Without a single playbook to rely on, pay-for-performance programs are not going to work, according to a just-released report from the Institute of Medicine.
The healthcare industry across the board must be using the same tools and procedures, including a universal set of performance measures, in order for pay-for-performance to gain broad success, argues the report, called Performance Measurement: Accelerating Improvement. The nearly 300-page report was released Dec. 1 in Washington.
In addition to standardizing performance measurements, it also calls on the federal government--and HHS in particular--to establish a National Quality Coordination Board that would develop a set of standardized performance measures at an initial cost of $200 million.
The board's members would also monitor and oversee quality improvement across the nation's healthcare community. "The fundamental message of this report ... is that performance measurement needs to focus on public goods and national goals as well as specialized concerns in the healthcare system," said Steven Schroeder, distinguished professor of health and healthcare at the University of California at San Francisco and chair of the IOM committee.
The report states that in order for pay-for-performance projects and quality-improvement initiatives to work, there first must be a "coherent, robust, integrated performance-measurement system" to guide the numerous healthcare stakeholders. To do so, the IOM recommends that Congress free up the $200 million in annual funding for the board, which would come from the Medicare Trust Fund.
Elliott Fisher, professor of medicine at Dartmouth Medical School in Hanover, N.H., and a committee member, said that the current system of performance measurement, where only pockets of healthcare organizations participate, is too fragmented to be sustained over the long haul. "The current approach is not likely to get us where we think we need to go," he said.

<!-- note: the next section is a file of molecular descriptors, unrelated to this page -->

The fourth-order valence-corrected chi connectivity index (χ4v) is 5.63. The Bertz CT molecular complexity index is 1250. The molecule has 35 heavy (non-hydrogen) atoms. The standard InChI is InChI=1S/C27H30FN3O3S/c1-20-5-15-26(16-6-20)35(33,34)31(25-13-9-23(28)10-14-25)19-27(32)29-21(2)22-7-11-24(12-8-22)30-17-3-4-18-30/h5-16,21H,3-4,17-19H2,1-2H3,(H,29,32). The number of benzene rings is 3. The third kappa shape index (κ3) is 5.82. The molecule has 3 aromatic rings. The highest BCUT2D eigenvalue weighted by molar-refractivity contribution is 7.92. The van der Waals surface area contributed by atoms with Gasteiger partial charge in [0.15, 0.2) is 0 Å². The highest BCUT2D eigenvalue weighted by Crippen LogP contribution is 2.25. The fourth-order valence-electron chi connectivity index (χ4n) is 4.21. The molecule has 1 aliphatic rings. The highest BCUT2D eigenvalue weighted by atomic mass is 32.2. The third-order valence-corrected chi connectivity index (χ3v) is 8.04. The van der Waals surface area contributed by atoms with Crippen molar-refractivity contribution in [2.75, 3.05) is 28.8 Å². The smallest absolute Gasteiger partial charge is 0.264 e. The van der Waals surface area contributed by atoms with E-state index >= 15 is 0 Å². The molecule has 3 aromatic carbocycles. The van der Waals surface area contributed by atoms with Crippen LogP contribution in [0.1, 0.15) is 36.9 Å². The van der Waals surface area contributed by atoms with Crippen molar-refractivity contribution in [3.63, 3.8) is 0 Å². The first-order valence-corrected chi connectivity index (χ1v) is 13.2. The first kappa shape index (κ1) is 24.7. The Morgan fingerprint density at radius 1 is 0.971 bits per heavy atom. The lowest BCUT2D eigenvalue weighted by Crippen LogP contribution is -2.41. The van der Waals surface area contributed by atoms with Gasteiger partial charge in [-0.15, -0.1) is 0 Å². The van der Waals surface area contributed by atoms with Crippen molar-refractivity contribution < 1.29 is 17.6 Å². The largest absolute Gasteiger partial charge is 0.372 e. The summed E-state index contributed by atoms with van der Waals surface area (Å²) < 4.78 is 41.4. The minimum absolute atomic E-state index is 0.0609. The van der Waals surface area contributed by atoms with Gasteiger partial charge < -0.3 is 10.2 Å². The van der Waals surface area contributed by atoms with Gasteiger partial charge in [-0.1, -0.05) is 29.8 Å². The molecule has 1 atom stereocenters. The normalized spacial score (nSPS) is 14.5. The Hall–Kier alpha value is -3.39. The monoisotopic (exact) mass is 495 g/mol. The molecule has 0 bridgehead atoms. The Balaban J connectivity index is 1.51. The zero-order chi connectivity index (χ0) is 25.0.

What's more, Fisher said that the current system, which is largely reliant on volunteer reporting on a disparate set of measures, does little to promote the "broader national goal. They don't have the leadership to formulate such goals."
Peter Plantes, vice president of clinical performance at VHA, a network of some 2,400 not-for-profit healthcare organizations, said he agrees with Fisher and the broader work of the IOM committee. Many VHA members cringe at the number of performance-improvement programs out there, especially at the continuously rising costs.
"Not only is it expensive, but it diffuses and defeats the opportunity to come to a focused result," Plantes said. "That's what we like about the establishment of the (National Quality Coordination Board). It would bring focus on a defined set of measures.
Nevertheless, the list of recommended performance measures so closely mirrors those of other programs--including the Joint Commission on Accreditation of Healthcare Organizations' Oryx core measures and those outlined by the National Quality Forum--that hospital quality managers will likely balk at the idea of reporting on yet another group of data sets. And even if Congress approves the IOM's recommendations, those other performance improvement initiatives will likely stay.